I think your viewpoint could be described as optimistic for the future of humanity. Whilst the opposing view which I tend towards might be described as pessimistic. Of course what we need to find is a realistic perspective. Let's continue the discussion and hope lots more people join in so we can get a realistic agenda sorted out!

PS Why are you so keen on nuclear? If climate change is in your view not made much worse by our CO2 emissions what's wrong with "clean coal technology"?

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  • 47.
  • At 09:09 PM on 24 Jun 2006,
  • Euan Gray wrote:

Actually, Ed, one of the most promising agricultural advances is the increasing use of genetically modified food crops, already common enough in Europe and even more so in America. Needs less fertiliser and fewer acres. On the other hand, you can do it locally and "sustainably" if you wish, putting a greater strain on the land and producing less.

Mike - Yes, I am optimistic. I've heard too many of these gloom and doom environmental catastrophe theories over the decades, and have seen in many different places around the world the way people *actually* respond to threats challenges to be particularly worried about this latest one. In a few years, the green lobby will be banging on about another threat after AGW dies a death, just as they have done with all the others. Can't you see the pattern in their proclamations of doom?

As for nuclear power, I think it is preferable to clean coal because, frankly, it kills far fewer people, simply because far less material has to be mined and transported. Nuclear power, whatever the hysterical gibberish spouted by the more extreme environmentalists, is safe, clean and efficient. What's not to like about it?

Remember the thousands that were going to die after Chernobyl? Didn't happen, the directly attributable death toll is IIRC 56. What happened to all the others? Oh, yes, now it's clarified that they are *predicted* deaths *estimated* to *maybe* happen in the future *possibly* as a result, but of course nobody said that at the time. Unimpressive - the past 20 years has shown, yet again, that the environmentalist doom-mongers are plain wrong.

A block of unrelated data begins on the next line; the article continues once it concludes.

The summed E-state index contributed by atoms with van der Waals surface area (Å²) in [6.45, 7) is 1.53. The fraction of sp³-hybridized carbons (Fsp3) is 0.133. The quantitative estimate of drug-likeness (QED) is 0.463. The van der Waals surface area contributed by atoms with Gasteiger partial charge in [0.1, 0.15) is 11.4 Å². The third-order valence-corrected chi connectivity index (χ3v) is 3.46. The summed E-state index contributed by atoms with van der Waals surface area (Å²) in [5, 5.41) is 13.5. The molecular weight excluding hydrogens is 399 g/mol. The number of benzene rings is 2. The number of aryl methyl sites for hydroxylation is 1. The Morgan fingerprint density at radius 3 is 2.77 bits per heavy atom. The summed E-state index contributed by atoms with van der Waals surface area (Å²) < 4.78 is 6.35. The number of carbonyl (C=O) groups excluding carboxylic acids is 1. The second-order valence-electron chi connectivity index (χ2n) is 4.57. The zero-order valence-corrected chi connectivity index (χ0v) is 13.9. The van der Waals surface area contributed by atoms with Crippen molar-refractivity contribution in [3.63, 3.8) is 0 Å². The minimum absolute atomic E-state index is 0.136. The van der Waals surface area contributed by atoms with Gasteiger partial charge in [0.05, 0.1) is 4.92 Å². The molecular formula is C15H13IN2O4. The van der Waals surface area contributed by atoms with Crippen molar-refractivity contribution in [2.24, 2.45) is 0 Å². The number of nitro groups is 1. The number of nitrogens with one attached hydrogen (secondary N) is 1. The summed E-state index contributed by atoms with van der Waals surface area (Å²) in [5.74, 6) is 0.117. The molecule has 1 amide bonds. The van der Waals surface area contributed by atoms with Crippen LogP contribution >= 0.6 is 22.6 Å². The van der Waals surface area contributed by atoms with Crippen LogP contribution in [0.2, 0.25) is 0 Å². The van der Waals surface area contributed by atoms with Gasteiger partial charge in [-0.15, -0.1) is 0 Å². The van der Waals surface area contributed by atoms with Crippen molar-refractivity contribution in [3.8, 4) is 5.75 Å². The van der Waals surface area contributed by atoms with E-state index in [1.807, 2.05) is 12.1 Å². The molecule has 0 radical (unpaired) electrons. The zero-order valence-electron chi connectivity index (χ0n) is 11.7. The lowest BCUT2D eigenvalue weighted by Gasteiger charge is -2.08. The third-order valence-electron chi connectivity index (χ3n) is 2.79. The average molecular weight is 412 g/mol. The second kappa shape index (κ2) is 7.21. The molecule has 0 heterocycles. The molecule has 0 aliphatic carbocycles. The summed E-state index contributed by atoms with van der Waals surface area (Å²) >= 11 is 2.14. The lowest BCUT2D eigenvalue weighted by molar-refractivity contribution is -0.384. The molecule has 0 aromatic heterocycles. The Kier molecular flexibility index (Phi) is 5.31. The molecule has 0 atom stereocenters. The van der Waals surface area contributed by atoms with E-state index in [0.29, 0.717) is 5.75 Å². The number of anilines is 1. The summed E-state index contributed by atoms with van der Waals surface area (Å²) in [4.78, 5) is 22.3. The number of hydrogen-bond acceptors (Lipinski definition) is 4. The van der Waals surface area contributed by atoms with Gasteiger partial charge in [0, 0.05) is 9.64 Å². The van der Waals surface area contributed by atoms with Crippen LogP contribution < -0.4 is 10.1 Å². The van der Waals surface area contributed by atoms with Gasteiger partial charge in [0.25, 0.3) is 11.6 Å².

So, what's wrong with nuclear? And why?

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Mike,
Thanks for your thoughts.

Euan,
"one of the most promising agricultural advances is the increasing use of genetically modified food crops, already common enough in Europe and even more so in America. Needs less fertiliser and fewer acres. On the other hand, you can do it locally and "sustainably" if you wish, putting a greater strain on the land and producing less."

This is totally unsupported assertion, unless you can provide chapter and verse. Show me greater yields with less fertiliser and fewer acres. I can certainly provide evidence of such gains using 'organic' methods. Try Vandana Shiva:
http://www.zmag.org/bios/homepage.cfm?authorID=90

I doubt you can show it with GMOs and chemical fertilisers, even via 'no-till' methods involving herbicides, but feel free to give us some references.

Vaya con Gaia

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  • 49.
  • At 12:34 PM on 26 Jun 2006,
  • Mike Orman wrote: